As engineers, technologists, and technicians, we need to register with ECSA – why?
Unplanned Shutdown is an Insult to Professionals
By Johan Maartens (Pr. Eng.), CEO of SAIMC
Previously I wrote about companies caught off guard by needing to understand the legislation around professional engineering practitioners in their employment and understanding the responsibilities placed on these employers.
Engineers, technologists, and engineers are now regulated to a greater extent than in the past when all that was required was a certificate on the wall. Now they must have relevant experience in the field in which they operate.
But what does ECSA registration have to do with it? “What does ECSA know about my business”? “I have been in this business now for many years. Why should I expose myself to ECSA, who knows nothing about my job, and ask them to register me as a professional”? “What if the person doing the assessment does not understand my work or does not like how I documented my reports or for some other strange reason”?
There are a few incorrect assumptions in this argument:
ECSA does not do assessments. They train professionals in the relevant industry to do the reviews. Therefore it is critical that those engineers, technologists, and technicians with experience in Mechatronic Devices, Factory Automation, and Process Automation contact ECSA and register to be trained as assessors. This assures that there are more experienced professionals in their field to be trained and to review the applicants.
The assessments take place in three groups of three people each. The first group of three will individually review the applicant’s documents and make recommendations. None of these three know who the others are because the reports are sent to each person individually by e-mail.
The second round consists of three others who receive all the applicant’s information and recommendations from the first three reviewers. This could be “probe for more information during the interview,” etc.
Then, the third round of three does the final review. Once again, they are new assessors who did not communicate with the first six apart from reading the reports and their feedback.
Some professionals have 30 years of experience, but it could be one year of experience repeated thirty times. The interviewers’ task is to assess whether the applicants have sufficient experience to be “let loose” on the public.
“Unplanned shutdown” has become a household name. Among professionals, “unplanned shutdowns” could cost you your job. It is an insult to you and your team. How many engineers, technologists, and technicians have the knowledge and experience to ensure that “unplanned shutdowns” never become household names? The public should not even know this term; it embarrasses the whole organization.
Bad service delivery and unplanned shutdowns are two of the reasons why a piece of paper against a wall in a nice frame no longer cuts it. No amount of empowerment or years in the industry will alone qualify a person as a registered professional.
In the past, every tom, dick, and harry called themselves “engineers” or “technicians”. These times have now passed. Professional Engineer Tom Pr. Eng., Professional Engineering Technologist Dick Pr.Tech.Eng., and Professional Engineering Technician Harry Pr. Techni Eng. will now service the industry.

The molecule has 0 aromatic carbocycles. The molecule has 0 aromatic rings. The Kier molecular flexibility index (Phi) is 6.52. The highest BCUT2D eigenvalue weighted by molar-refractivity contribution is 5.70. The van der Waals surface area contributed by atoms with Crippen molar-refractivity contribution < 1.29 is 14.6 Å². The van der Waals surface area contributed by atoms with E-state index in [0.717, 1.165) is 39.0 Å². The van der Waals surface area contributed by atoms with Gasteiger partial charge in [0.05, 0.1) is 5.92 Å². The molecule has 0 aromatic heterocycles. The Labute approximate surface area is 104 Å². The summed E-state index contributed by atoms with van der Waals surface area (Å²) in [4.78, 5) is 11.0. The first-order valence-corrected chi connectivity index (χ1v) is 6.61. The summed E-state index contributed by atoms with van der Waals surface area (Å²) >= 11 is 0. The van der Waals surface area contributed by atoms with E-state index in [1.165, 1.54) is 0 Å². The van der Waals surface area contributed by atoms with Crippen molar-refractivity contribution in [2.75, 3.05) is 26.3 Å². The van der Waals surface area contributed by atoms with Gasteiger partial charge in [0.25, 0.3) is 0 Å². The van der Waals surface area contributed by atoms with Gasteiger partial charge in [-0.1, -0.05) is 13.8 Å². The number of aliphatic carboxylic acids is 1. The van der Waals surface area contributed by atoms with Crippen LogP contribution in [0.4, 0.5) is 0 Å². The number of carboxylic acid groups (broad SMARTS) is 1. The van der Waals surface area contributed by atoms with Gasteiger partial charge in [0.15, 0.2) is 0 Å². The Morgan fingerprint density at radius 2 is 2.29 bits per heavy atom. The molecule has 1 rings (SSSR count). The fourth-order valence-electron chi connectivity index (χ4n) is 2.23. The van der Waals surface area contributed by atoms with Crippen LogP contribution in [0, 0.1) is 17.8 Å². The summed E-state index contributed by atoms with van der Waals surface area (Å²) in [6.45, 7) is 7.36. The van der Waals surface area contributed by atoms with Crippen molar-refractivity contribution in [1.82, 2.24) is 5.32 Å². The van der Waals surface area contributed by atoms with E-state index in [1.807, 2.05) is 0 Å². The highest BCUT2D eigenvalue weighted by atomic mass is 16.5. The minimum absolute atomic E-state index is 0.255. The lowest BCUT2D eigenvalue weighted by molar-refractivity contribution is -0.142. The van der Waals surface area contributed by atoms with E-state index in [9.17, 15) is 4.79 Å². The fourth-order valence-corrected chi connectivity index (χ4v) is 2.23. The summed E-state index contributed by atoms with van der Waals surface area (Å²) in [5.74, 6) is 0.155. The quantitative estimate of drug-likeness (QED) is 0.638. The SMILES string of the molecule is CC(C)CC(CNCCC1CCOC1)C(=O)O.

Becoming a professional brings enormous responsibilities to the individual and considerable benefits to the public. You now have a leg to stand on if you encounter “unplanned breakages” or bad service and suspect unethical behaviour. Complaints can be lodged with ECSA, a statutory professional regulatory body established in terms of Section 2 of the Engineering Profession Act No. 46 of 2000 (“the Act”). ECSA operates within the ambit of the Built Environment Profession.
No, I am not an employee of ECSA. I was not paid to provide this letter, nor was I asked by ECSA to place it. I am one of those individuals who have seen the incredible feats of the engineering profession, such as Sasol, South African Railways, etc. Then I saw how the engineering profession come into disrepute due to political interference, criminal behaviour, incompetence, lack of experience, and terrible attitudes.
It is time to change the tide. Certificates can no longer buy people positions, and neither can their race. It is now a question of “show me the money, honey” – We want to see valid, applicable experience.
Industry leaders, by appointing professionally registered people, you have a person that was interviewed by at least nine other people in their engineering discipline. But you need to know your responsibility.
You need them to go to exhibitions such as Electra Mining and the Africa Automation and Technology Fair. Here they can see the latest equipment, talk to professionals about technical problems they are battling with, and obtain CPD points that they need to remain registered.
It is an absolute embarrassment to hear that engineering managers know so little about their discipline that they force their employees to take leave for these events and be members of their voluntary associations where they can continue their learning experience to benefit their industry. This is a wake-up call for engineering managers, and I am not asking on behalf of a friend, as a good friend said in a letter to the President.
For supporting information and documentation, visit www.ecsa.co.za or www.saimc.co.za, and direct any queries to the contact details published on the websites.
To visit Africa Automation and Technology Fair between 9 and 11 May 2023 at Gallagher Estate, please register here: https://aatf.showhub.live/